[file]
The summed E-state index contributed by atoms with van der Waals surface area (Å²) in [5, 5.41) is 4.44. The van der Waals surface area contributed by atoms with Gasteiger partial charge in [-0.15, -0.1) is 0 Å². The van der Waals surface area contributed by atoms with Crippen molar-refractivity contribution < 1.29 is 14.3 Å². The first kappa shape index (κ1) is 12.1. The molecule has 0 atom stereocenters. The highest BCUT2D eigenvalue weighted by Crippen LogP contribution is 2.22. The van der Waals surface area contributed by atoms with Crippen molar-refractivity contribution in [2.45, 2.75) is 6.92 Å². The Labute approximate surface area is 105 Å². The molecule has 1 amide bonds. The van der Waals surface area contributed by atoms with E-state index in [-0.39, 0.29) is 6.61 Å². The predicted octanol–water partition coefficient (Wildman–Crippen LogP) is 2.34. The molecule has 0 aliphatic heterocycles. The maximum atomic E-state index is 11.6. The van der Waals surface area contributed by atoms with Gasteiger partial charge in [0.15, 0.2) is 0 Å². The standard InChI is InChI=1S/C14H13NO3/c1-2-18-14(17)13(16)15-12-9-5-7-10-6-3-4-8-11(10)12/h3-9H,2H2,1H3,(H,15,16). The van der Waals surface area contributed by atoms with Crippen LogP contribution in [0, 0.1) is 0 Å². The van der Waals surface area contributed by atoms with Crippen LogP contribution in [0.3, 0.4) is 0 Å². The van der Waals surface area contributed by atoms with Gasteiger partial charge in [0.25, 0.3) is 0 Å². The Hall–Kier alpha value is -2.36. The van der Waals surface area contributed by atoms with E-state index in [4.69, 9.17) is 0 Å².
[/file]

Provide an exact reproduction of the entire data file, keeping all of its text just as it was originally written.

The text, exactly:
The summed E-state index contributed by atoms with van der Waals surface area (Å²) in [5, 5.41) is 4.44. The van der Waals surface area contributed by atoms with Gasteiger partial charge in [-0.15, -0.1) is 0 Å². The van der Waals surface area contributed by atoms with Crippen molar-refractivity contribution < 1.29 is 14.3 Å². The first kappa shape index (κ1) is 12.1. The molecule has 0 atom stereocenters. The highest BCUT2D eigenvalue weighted by Crippen LogP contribution is 2.22. The van der Waals surface area contributed by atoms with Crippen molar-refractivity contribution in [2.45, 2.75) is 6.92 Å². The Labute approximate surface area is 105 Å². The molecule has 1 amide bonds. The van der Waals surface area contributed by atoms with E-state index in [-0.39, 0.29) is 6.61 Å². The predicted octanol–water partition coefficient (Wildman–Crippen LogP) is 2.34. The molecule has 0 aliphatic heterocycles. The maximum atomic E-state index is 11.6. The van der Waals surface area contributed by atoms with Gasteiger partial charge in [0.15, 0.2) is 0 Å². The standard InChI is InChI=1S/C14H13NO3/c1-2-18-14(17)13(16)15-12-9-5-7-10-6-3-4-8-11(10)12/h3-9H,2H2,1H3,(H,15,16). The van der Waals surface area contributed by atoms with Crippen LogP contribution in [0, 0.1) is 0 Å². The van der Waals surface area contributed by atoms with Crippen LogP contribution in [0.3, 0.4) is 0 Å². The van der Waals surface area contributed by atoms with Gasteiger partial charge in [0.25, 0.3) is 0 Å². The Hall–Kier alpha value is -2.36. The van der Waals surface area contributed by atoms with E-state index in [4.69, 9.17) is 0 Å².